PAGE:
Readers today might smile at Njord’s private crisis of masculinity, reminiscent of the same issues apparent in “Gilgamesh in the Outback” (1986) by Robert Silverberg, but the delineation of gender roles echoes in a very real way the alienation of Lovecraft’s poem. Njord clings to his masculine identity while at the same time feeling inadequate compared to the cybernetically enhanced Shoten:

Njord, the male crew member, cursed, distracted by the radar gong, angered by Gomati’s inattention, humiliated by her amusement and by her drawing away from himself and Shoten. Njord felt his organ grow flaccid at the distraction, and for the moment he regretted the decision he had made prior to the cyborging operations of his adolescence, to retain his organic phallus and gonads. A cyborged capability might have proven more potently enduring in the circumstances but Njord’s pubescent pride had denied the possibility of his ever facing inconvenient detumescence. (ibid.)

The attention on biological gender, gender transition surgery, and polyamory in general may seem unnecessary in a Mythos story, but in the case of “The Discovery of the Ghooric Zone” the trio are representatives of their respective future states as well as plot points along a gender spectrum; their interactions echo the places and peoples that they represent, all of future humanity striving together for this voyage of exploration. And, at the same time, the difference between 1977 and 2337 was never so vast as in the openness in sexuality…to which Lupoff wrote:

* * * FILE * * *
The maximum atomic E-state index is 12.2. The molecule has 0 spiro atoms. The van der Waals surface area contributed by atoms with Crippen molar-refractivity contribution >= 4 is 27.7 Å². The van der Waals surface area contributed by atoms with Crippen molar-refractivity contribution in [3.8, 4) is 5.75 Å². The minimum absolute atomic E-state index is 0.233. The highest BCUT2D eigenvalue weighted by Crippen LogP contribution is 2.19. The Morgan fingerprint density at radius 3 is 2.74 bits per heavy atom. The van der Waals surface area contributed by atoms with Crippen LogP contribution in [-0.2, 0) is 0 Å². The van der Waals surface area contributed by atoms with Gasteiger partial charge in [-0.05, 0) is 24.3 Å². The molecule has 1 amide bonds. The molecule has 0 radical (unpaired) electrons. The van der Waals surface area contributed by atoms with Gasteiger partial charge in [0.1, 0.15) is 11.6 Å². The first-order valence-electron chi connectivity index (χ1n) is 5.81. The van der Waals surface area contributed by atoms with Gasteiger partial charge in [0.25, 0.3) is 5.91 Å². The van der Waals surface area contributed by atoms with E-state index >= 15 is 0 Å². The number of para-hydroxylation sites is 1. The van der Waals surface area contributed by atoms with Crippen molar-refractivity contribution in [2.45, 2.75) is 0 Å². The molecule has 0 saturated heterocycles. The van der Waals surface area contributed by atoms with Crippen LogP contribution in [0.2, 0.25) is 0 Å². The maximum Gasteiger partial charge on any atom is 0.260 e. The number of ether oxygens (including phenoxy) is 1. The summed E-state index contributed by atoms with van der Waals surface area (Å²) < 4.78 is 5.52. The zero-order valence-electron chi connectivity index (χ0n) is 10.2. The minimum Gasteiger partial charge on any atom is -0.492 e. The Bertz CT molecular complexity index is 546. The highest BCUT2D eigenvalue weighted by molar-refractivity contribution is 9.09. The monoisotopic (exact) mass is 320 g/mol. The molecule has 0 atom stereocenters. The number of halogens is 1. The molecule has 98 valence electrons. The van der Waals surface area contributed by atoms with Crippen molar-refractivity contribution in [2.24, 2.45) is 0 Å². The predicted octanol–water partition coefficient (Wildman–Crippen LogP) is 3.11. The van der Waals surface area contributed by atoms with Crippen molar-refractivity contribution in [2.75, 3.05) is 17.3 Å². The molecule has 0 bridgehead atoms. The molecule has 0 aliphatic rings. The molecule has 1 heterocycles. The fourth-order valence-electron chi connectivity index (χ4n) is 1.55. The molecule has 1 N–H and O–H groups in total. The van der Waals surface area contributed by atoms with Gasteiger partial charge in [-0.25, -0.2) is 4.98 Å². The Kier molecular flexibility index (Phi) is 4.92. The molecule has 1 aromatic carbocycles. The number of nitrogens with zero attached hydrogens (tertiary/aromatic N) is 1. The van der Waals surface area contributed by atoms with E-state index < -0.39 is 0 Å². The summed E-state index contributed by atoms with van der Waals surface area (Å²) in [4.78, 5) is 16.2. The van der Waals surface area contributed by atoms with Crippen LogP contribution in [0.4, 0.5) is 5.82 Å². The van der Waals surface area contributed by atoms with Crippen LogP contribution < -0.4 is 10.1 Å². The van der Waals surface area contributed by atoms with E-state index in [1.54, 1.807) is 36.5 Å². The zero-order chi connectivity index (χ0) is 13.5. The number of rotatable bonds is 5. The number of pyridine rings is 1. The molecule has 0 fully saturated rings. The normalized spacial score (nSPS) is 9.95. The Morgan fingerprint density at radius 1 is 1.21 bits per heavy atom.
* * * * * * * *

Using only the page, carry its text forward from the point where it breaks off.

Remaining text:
Cut to logo representing sex.

The major sexual attitude of the time was androgyny, rivaled but not equaled by the cult of pan-sexuality. Androgyny implies recognition of the full sexual potential of each individual. Former distinctions were abandoned. It was no longer regarded as improper to pursue a relationship of male to male or female to female; nor was it required to have two partners in a relationship. Practices ranging from onanism to mass interplay became acceptable.